Central Characters' Deaths? adequately clear
Central Characters' Destinies? adequately clear
Seven Horcruxes? resolved (but not necessarily completed)
Deathly Hallows? resolved
Griff's vs. Slyther's? unresolved, but not unsatisfactory

Regarding rumors: major characters die? yep, and many more.
Date Rape: Nope.
Last word "scar": Nope.
Snape turns from evil? Nope.
Harry turns from good? Nope.
Harry dies? Well...read the book.

Posted by Sara | July 21, 2007 8:10 PM

Last night I posted in a comment that my son was taking my Grandson to the Barnes and Noble Harry Potter party scheduled for the release of the book at 12:01 am. I am a proud Grandma today with the announcement that Grandson won the Harry Potter Look-alike Contest, got a free book and a $25 B&N gift certificate, lots of stick on tattoos, a Harry Potter graduation tassle, and lots of goodies to eat.

Posted by karra | July 21, 2007 8:43 PM

I haven't read a one - watched all the movies to date and loved every one of them - guess I'm off the opinion that anything at all that gets kids away from their monitors and reading is of immense value - I can say that because I read the entire Nancy Drew series and even most of the Hardy Boys.

Plus, it is so nice to read about kids lining up for something other than the funerals of their peers. . . .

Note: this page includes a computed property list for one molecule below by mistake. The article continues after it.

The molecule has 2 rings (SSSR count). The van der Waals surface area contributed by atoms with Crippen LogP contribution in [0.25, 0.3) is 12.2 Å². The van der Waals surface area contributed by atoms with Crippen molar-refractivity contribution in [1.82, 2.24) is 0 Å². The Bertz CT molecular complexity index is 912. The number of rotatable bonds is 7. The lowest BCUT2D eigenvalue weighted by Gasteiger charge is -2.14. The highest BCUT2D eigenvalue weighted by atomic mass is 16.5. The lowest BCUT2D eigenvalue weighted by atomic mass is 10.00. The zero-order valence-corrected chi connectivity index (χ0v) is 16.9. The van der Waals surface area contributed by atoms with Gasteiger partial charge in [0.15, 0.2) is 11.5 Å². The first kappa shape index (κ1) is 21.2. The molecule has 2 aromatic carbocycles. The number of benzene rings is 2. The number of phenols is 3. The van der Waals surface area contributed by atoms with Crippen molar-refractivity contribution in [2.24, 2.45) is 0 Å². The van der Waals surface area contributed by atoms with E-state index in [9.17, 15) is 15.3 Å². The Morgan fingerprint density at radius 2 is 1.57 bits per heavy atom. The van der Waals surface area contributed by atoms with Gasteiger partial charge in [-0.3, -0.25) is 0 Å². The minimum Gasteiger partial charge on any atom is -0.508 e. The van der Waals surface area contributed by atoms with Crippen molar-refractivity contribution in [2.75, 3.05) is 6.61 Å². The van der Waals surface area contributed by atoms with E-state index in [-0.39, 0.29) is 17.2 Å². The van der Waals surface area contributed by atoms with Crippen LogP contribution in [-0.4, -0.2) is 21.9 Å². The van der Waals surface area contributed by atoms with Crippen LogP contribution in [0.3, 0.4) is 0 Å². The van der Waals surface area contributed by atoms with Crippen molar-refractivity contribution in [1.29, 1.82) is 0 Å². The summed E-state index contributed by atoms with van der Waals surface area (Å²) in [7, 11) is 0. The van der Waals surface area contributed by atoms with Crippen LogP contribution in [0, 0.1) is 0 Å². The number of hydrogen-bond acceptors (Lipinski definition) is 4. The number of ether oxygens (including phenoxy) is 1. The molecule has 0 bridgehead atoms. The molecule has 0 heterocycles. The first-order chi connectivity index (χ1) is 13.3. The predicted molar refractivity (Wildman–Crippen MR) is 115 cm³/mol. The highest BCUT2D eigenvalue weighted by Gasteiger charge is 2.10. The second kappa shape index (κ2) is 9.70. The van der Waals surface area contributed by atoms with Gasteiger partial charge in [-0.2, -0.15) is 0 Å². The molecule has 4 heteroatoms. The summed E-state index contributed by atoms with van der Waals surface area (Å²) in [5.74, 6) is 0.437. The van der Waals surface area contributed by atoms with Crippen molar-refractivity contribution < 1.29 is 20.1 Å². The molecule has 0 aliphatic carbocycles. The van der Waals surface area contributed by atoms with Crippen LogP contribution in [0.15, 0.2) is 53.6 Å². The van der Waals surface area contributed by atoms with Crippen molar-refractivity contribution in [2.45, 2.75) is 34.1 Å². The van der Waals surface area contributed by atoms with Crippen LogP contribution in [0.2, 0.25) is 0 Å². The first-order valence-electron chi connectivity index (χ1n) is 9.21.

Posted by Cindy | July 21, 2007 8:51 PM

We took the Junior Logician to get his copy of the book ($17.87 at Wal-Mart) and he would not let go of it! He let go of it long enough to pay for it and then as soon as we got in the car he was reading! This is a kid who last year I had to beg and bribe him to read.....

For that alone I am grateful to JK Rowling.


Posted by Jan | July 22, 2007 9:12 AM

My daughter arrived home from her job at Barnes & Noble at 3 a.m. Saturday after the last customer had (finally!) gone home. The mood in the store was festive, with all of the B&N employees and many customers in costume. The only negative was that someone had printed out spoilers from the internet and scattered them throughout the store - she and several of her co-workers searched the store for them before too many unsuspecting customers got hold of them. Our own "Potter Party" started around 8 a.m. with several of her college-age friends arriving for breakfast, books in hand. By 9 we had kids draped on the furniture and sprawled on the floor, reading. The only sounds you heard were pages turning, along with an occasional gasp, "Nooooo!", chuckle, or (rarely) quiet tears.